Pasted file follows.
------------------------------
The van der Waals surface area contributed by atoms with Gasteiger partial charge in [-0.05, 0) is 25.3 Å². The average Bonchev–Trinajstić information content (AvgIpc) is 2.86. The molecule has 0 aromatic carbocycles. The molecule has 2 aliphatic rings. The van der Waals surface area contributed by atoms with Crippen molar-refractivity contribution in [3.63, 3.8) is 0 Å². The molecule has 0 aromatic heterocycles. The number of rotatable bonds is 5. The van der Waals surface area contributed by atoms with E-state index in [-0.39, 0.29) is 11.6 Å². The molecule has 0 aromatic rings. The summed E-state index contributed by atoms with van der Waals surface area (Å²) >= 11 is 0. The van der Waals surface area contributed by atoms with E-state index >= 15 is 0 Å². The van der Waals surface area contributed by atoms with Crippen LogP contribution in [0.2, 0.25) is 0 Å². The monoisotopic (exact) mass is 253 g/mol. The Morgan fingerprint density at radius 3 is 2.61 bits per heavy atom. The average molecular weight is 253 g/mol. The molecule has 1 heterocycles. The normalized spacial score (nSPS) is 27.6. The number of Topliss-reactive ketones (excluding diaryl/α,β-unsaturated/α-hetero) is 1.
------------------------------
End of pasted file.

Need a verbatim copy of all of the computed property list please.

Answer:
The van der Waals surface area contributed by atoms with Gasteiger partial charge in [-0.05, 0) is 25.3 Å². The average Bonchev–Trinajstić information content (AvgIpc) is 2.86. The molecule has 0 aromatic carbocycles. The molecule has 2 aliphatic rings. The van der Waals surface area contributed by atoms with Crippen molar-refractivity contribution in [3.63, 3.8) is 0 Å². The molecule has 0 aromatic heterocycles. The number of rotatable bonds is 5. The van der Waals surface area contributed by atoms with E-state index in [-0.39, 0.29) is 11.6 Å². The molecule has 0 aromatic rings. The summed E-state index contributed by atoms with van der Waals surface area (Å²) >= 11 is 0. The van der Waals surface area contributed by atoms with E-state index >= 15 is 0 Å². The van der Waals surface area contributed by atoms with Crippen LogP contribution in [0.2, 0.25) is 0 Å². The monoisotopic (exact) mass is 253 g/mol. The Morgan fingerprint density at radius 3 is 2.61 bits per heavy atom. The average molecular weight is 253 g/mol. The molecule has 1 heterocycles. The normalized spacial score (nSPS) is 27.6. The number of Topliss-reactive ketones (excluding diaryl/α,β-unsaturated/α-hetero) is 1.